Everything is easier than doing good

Some thoughts for Rosh Hashanah:

If we took a vote on what trait we human beings most value, goodness would undoubtedly win. Certainly goodness is the trait that we most want everyone else to possess.

But if we say we value goodness above everything else — and surely Judaism does — why aren’t there more good people?

A big reason is that it is easier to value other things — including, and especially, positive things — more than goodness. So it’s much easier to be just about anything rather than good.

It’s easier to be religious than to be good.

The history of all religions is replete with examples of individuals who seem religious, yet who are not good and are sometimes downright evil. The most obvious examples today are found within Islam. But Judaism, Christianity and all other religions have provided examples. It was mean-spirited observant Jews (observant of laws between man and God) whom the Prophets most severely criticized. God doesn’t want your ritual observances, Isaiah said in God’s name, if you don’t treat people properly. And too much of European Christian history produced people who valued faith over goodness.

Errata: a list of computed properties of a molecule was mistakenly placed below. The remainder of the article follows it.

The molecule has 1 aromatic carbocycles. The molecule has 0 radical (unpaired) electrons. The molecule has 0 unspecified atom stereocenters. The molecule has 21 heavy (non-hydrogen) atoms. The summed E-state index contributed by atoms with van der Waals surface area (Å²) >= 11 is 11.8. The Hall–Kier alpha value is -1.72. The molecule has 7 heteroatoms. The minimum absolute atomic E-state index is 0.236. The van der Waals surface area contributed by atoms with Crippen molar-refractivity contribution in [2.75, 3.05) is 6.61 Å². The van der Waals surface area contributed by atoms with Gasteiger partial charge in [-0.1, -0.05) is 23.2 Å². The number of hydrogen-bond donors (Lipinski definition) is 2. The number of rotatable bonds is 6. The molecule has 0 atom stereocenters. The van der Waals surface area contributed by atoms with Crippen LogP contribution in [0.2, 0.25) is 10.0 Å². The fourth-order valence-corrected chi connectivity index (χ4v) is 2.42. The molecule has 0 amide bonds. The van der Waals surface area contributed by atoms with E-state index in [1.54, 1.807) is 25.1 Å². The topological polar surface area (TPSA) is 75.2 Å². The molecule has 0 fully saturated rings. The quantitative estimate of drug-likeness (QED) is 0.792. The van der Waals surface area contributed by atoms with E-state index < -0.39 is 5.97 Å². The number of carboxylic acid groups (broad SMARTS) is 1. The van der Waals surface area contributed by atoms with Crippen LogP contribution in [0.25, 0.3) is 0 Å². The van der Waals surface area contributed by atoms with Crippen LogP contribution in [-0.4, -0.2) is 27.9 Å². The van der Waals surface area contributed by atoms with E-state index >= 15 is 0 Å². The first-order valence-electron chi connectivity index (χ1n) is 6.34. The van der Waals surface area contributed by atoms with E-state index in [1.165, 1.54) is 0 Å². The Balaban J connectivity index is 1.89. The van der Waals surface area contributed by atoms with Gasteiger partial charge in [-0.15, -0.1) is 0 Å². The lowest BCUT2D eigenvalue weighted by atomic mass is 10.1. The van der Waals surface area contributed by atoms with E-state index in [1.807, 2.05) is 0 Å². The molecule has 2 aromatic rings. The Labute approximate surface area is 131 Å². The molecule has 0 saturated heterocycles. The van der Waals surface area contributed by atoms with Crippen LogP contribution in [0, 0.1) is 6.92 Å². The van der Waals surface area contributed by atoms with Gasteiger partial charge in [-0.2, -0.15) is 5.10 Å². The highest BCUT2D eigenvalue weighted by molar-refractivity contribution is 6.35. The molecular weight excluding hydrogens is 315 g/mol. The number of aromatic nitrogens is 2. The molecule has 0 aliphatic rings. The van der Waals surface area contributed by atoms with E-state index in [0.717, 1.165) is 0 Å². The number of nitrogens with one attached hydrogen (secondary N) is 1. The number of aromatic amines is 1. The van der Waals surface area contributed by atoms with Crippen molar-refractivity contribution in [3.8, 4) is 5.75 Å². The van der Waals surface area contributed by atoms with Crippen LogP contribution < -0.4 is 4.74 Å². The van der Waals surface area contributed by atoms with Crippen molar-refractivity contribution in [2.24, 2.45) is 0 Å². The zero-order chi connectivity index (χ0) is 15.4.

It’s easier to be progressive than to be good.

Just as it is easier to be religious than to be good, it is easier to hold progressive positions than to be good. Too many religious people have equated religious piety with goodness, and too many believers in today’s dominant religion, progressivism, equate left-wing positions with goodness. I saw this as a graduate student in the 1970s, when the most progressive students were so often personally mean and dishonest. They seemed to believe that protesting against war and racism defined the good human being — so how they treated actual people didn’t really matter. Defining goodness as having progressive social positions has helped produce a lot of mean-spirited and narcissistic individuals with the “right” social positions.